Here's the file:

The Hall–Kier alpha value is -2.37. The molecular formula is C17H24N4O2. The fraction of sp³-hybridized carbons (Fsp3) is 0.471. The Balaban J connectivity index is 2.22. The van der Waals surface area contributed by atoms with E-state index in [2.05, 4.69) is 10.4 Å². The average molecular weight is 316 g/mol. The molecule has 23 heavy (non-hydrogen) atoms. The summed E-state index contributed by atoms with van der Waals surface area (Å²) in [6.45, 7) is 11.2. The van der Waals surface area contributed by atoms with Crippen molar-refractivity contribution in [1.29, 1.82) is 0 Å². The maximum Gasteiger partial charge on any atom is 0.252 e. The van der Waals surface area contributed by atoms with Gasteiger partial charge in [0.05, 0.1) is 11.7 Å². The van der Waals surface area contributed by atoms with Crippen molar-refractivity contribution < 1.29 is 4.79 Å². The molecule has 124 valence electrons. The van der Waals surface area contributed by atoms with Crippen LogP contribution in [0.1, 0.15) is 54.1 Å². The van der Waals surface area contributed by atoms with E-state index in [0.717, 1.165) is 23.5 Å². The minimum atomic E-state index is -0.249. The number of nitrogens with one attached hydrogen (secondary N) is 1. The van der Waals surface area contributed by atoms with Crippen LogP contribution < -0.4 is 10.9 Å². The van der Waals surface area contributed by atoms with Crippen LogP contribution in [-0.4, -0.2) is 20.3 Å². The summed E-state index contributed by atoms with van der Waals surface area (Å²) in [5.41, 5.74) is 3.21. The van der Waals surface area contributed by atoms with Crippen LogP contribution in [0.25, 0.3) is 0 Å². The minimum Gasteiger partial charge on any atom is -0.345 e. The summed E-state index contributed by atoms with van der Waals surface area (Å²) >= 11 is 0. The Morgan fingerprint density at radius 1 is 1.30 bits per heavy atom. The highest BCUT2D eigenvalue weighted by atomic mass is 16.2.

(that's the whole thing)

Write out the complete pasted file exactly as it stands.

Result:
The Hall–Kier alpha value is -2.37. The molecular formula is C17H24N4O2. The fraction of sp³-hybridized carbons (Fsp3) is 0.471. The Balaban J connectivity index is 2.22. The van der Waals surface area contributed by atoms with E-state index in [2.05, 4.69) is 10.4 Å². The average molecular weight is 316 g/mol. The molecule has 23 heavy (non-hydrogen) atoms. The summed E-state index contributed by atoms with van der Waals surface area (Å²) in [6.45, 7) is 11.2. The van der Waals surface area contributed by atoms with Crippen molar-refractivity contribution in [1.29, 1.82) is 0 Å². The maximum Gasteiger partial charge on any atom is 0.252 e. The van der Waals surface area contributed by atoms with Gasteiger partial charge in [0.05, 0.1) is 11.7 Å². The van der Waals surface area contributed by atoms with Crippen molar-refractivity contribution < 1.29 is 4.79 Å². The molecule has 124 valence electrons. The van der Waals surface area contributed by atoms with Crippen LogP contribution in [0.1, 0.15) is 54.1 Å². The van der Waals surface area contributed by atoms with E-state index in [0.717, 1.165) is 23.5 Å². The minimum atomic E-state index is -0.249. The number of nitrogens with one attached hydrogen (secondary N) is 1. The van der Waals surface area contributed by atoms with Crippen LogP contribution < -0.4 is 10.9 Å². The van der Waals surface area contributed by atoms with Crippen LogP contribution in [-0.4, -0.2) is 20.3 Å². The summed E-state index contributed by atoms with van der Waals surface area (Å²) in [5.41, 5.74) is 3.21. The van der Waals surface area contributed by atoms with Crippen LogP contribution in [0.25, 0.3) is 0 Å². The minimum Gasteiger partial charge on any atom is -0.345 e. The summed E-state index contributed by atoms with van der Waals surface area (Å²) >= 11 is 0. The Morgan fingerprint density at radius 1 is 1.30 bits per heavy atom. The highest BCUT2D eigenvalue weighted by atomic mass is 16.2.